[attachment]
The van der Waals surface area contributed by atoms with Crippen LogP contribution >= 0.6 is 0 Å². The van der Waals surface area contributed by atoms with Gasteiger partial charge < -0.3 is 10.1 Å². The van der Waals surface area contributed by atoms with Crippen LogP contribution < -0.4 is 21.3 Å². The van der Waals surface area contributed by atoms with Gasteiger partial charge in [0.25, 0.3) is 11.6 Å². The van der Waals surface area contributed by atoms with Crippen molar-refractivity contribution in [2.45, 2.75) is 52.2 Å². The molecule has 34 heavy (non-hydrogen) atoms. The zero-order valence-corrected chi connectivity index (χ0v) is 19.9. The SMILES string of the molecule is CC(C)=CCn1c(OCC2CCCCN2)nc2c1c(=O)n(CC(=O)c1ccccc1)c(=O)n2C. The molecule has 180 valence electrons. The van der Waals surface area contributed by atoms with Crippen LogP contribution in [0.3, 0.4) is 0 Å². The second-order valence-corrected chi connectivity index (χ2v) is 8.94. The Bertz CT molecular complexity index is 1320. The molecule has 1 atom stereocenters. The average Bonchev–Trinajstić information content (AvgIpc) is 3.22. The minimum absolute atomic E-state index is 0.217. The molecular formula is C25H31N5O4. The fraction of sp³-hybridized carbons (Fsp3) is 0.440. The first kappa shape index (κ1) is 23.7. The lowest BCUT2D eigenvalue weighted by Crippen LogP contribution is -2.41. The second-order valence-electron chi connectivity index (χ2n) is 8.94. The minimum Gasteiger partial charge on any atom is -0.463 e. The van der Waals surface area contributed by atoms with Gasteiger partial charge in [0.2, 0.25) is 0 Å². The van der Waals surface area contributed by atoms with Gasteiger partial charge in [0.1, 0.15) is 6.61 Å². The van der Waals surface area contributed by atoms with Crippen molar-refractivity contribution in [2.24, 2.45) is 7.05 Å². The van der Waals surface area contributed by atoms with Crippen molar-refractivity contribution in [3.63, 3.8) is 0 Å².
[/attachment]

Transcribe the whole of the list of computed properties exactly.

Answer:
The van der Waals surface area contributed by atoms with Crippen LogP contribution >= 0.6 is 0 Å². The van der Waals surface area contributed by atoms with Gasteiger partial charge < -0.3 is 10.1 Å². The van der Waals surface area contributed by atoms with Crippen LogP contribution < -0.4 is 21.3 Å². The van der Waals surface area contributed by atoms with Gasteiger partial charge in [0.25, 0.3) is 11.6 Å². The van der Waals surface area contributed by atoms with Crippen molar-refractivity contribution in [2.45, 2.75) is 52.2 Å². The molecule has 34 heavy (non-hydrogen) atoms. The zero-order valence-corrected chi connectivity index (χ0v) is 19.9. The SMILES string of the molecule is CC(C)=CCn1c(OCC2CCCCN2)nc2c1c(=O)n(CC(=O)c1ccccc1)c(=O)n2C. The molecule has 180 valence electrons. The van der Waals surface area contributed by atoms with Crippen LogP contribution in [0.3, 0.4) is 0 Å². The second-order valence-corrected chi connectivity index (χ2v) is 8.94. The Bertz CT molecular complexity index is 1320. The molecule has 1 atom stereocenters. The average Bonchev–Trinajstić information content (AvgIpc) is 3.22. The minimum absolute atomic E-state index is 0.217. The molecular formula is C25H31N5O4. The fraction of sp³-hybridized carbons (Fsp3) is 0.440. The first kappa shape index (κ1) is 23.7. The lowest BCUT2D eigenvalue weighted by Crippen LogP contribution is -2.41. The second-order valence-electron chi connectivity index (χ2n) is 8.94. The minimum Gasteiger partial charge on any atom is -0.463 e. The van der Waals surface area contributed by atoms with Gasteiger partial charge in [0.2, 0.25) is 0 Å². The van der Waals surface area contributed by atoms with Gasteiger partial charge in [0.1, 0.15) is 6.61 Å². The van der Waals surface area contributed by atoms with Crippen molar-refractivity contribution in [2.24, 2.45) is 7.05 Å². The van der Waals surface area contributed by atoms with Crippen molar-refractivity contribution in [3.63, 3.8) is 0 Å².